Preventing the transmission of HIV by giving clean needles to drug addicts -- one of the highest risk groups for infection -- has been a controversial issue for more than two decades in the United States. Does needle exchange bring down HIV infection rates? What does the scientific evidence show? Here is an overview.
What are needle-exchange programs?
Needle-exchange programs, or NEPs, are community-based initiatives that allow intravenous (IV) drug users to exchange used syringes for clean, sterile ones in an effort to stem the spread of HIV/AIDS, hepatitis B and other blood-borne pathogens. In addition to providing clean needles, NEPs generally provide HIV/AIDS education, testing and condoms, as well as abuse treatment referrals.
As a group, IV drug users -- who on average are estimated to inject themselves 1,000 times per year -- are at high risk of HIV/AIDS infection. One quarter of America's estimated 2 million+ IV drug users have HIV/AIDS, according to the CDC. In 2004, IV drug users accounted for 12 percent of all new HIV infections. Women and minorities in particular are vulnerable to HIV infection via IV drug use. (See chart below.) And the most vulnerable are newborn and nursing children -- IV drug use is the root cause of over half of all HIV infections among children: The CDC estimates that 4,852 of the 9,443 children under the age of 13 living with AIDS in 2004 were born to mothers who either injected drugs themselves or had sex with an IV drug user.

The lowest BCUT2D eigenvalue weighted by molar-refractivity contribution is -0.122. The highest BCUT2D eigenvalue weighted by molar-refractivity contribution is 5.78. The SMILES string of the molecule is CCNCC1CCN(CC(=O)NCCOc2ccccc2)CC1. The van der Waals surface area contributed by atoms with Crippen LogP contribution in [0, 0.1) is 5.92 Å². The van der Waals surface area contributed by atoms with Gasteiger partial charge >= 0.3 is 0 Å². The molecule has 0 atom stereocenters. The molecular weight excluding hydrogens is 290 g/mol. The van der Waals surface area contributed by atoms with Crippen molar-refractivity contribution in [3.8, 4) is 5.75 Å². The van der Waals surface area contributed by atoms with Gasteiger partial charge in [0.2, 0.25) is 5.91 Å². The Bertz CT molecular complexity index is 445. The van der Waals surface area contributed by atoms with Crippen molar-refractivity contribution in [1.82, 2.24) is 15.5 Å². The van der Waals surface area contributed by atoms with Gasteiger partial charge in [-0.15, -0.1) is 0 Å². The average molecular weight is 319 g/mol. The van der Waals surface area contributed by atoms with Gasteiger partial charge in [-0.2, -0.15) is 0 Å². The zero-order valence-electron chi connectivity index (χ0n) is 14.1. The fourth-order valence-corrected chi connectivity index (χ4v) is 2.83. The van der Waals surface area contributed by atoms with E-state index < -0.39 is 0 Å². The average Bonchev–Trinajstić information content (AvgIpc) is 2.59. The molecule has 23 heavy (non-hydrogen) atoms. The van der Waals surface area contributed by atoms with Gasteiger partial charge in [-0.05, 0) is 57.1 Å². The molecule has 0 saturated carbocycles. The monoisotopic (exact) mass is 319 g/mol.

Percentage of people living with AIDS infected by injection drug use
American Indian/Alaska Native
Source: Centers for Disease Control (CDC), Cases of HIV Infections and AIDS in the United States, 2004.
The History of Needle Exchange in the U.S.
Soon after NEPs appeared in Europe in the early 1980s to stem the transmission of hepatitis B and AIDS, the first illegal NEPs began to crop up in the northeastern United States. Jon Parker, a former IV drug user himself, was one of the first needle-exchange activists in the U.S. Parker explained to FRONTLINE that his impetus came from an addict who spontaneously decided to bring clean needles to an HIV/AIDS prevention meeting Parker was holding for IV drug users in New Haven, Conn. After this meeting, and having heard of the successes in Europe, Parker started the first U.S. NEP in New Haven in 1986. Although Connecticut law classified syringes as drug paraphernalia, Parker decided that actually distributing clean needles, rather than just recommending their use, would be far more effective.
By the late 1980s and early 1990s, legal and illegal NEPs were started in major urban areas, primarily on the West Coast and in New York City. Today, the Centers for Disease Control (CDC) estimates that there are nearly 200 NEPs in more than 36 states. Most are still concentrated in urban centers, where IV drug use tends to be highest and where politicians and communities are more willing to use them as a preventative tool.
Is Needle Exchange Effective?